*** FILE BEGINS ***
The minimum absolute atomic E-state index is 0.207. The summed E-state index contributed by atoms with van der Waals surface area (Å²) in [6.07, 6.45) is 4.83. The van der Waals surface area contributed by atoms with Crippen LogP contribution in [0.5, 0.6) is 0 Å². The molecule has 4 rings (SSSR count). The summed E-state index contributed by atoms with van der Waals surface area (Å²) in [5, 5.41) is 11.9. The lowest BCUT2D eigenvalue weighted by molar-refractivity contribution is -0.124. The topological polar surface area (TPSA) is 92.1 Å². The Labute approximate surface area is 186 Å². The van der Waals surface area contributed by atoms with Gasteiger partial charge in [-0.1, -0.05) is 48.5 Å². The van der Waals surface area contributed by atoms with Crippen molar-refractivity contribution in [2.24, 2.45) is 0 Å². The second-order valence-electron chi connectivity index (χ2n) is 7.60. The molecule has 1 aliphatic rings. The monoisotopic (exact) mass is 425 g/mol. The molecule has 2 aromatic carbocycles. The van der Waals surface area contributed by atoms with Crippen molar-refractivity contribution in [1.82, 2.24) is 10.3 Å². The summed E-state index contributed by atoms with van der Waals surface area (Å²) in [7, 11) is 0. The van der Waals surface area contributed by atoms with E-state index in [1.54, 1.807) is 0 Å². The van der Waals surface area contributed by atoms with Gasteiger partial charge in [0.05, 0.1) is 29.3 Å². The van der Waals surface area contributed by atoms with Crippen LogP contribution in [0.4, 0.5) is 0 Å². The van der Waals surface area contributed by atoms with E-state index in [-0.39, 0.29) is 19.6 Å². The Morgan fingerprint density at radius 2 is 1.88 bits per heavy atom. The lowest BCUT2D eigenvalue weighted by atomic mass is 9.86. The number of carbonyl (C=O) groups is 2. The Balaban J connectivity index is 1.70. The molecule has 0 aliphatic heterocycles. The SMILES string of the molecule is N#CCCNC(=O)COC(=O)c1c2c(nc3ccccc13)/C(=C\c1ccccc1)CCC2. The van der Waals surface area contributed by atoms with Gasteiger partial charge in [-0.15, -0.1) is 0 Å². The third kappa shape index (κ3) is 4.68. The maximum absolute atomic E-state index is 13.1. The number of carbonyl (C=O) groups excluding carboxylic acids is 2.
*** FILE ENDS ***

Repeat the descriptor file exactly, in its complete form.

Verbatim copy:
The minimum absolute atomic E-state index is 0.207. The summed E-state index contributed by atoms with van der Waals surface area (Å²) in [6.07, 6.45) is 4.83. The van der Waals surface area contributed by atoms with Crippen LogP contribution in [0.5, 0.6) is 0 Å². The molecule has 4 rings (SSSR count). The summed E-state index contributed by atoms with van der Waals surface area (Å²) in [5, 5.41) is 11.9. The lowest BCUT2D eigenvalue weighted by molar-refractivity contribution is -0.124. The topological polar surface area (TPSA) is 92.1 Å². The Labute approximate surface area is 186 Å². The van der Waals surface area contributed by atoms with Gasteiger partial charge in [-0.1, -0.05) is 48.5 Å². The van der Waals surface area contributed by atoms with Crippen molar-refractivity contribution in [2.24, 2.45) is 0 Å². The second-order valence-electron chi connectivity index (χ2n) is 7.60. The molecule has 1 aliphatic rings. The monoisotopic (exact) mass is 425 g/mol. The molecule has 2 aromatic carbocycles. The van der Waals surface area contributed by atoms with Crippen molar-refractivity contribution in [1.82, 2.24) is 10.3 Å². The summed E-state index contributed by atoms with van der Waals surface area (Å²) in [7, 11) is 0. The van der Waals surface area contributed by atoms with E-state index in [1.54, 1.807) is 0 Å². The van der Waals surface area contributed by atoms with Gasteiger partial charge in [0.05, 0.1) is 29.3 Å². The van der Waals surface area contributed by atoms with Crippen LogP contribution in [0.4, 0.5) is 0 Å². The van der Waals surface area contributed by atoms with E-state index in [-0.39, 0.29) is 19.6 Å². The Morgan fingerprint density at radius 2 is 1.88 bits per heavy atom. The lowest BCUT2D eigenvalue weighted by atomic mass is 9.86. The number of carbonyl (C=O) groups is 2. The Balaban J connectivity index is 1.70. The molecule has 0 aliphatic heterocycles. The SMILES string of the molecule is N#CCCNC(=O)COC(=O)c1c2c(nc3ccccc13)/C(=C\c1ccccc1)CCC2. The van der Waals surface area contributed by atoms with Gasteiger partial charge in [-0.15, -0.1) is 0 Å². The third kappa shape index (κ3) is 4.68. The maximum absolute atomic E-state index is 13.1. The number of carbonyl (C=O) groups excluding carboxylic acids is 2.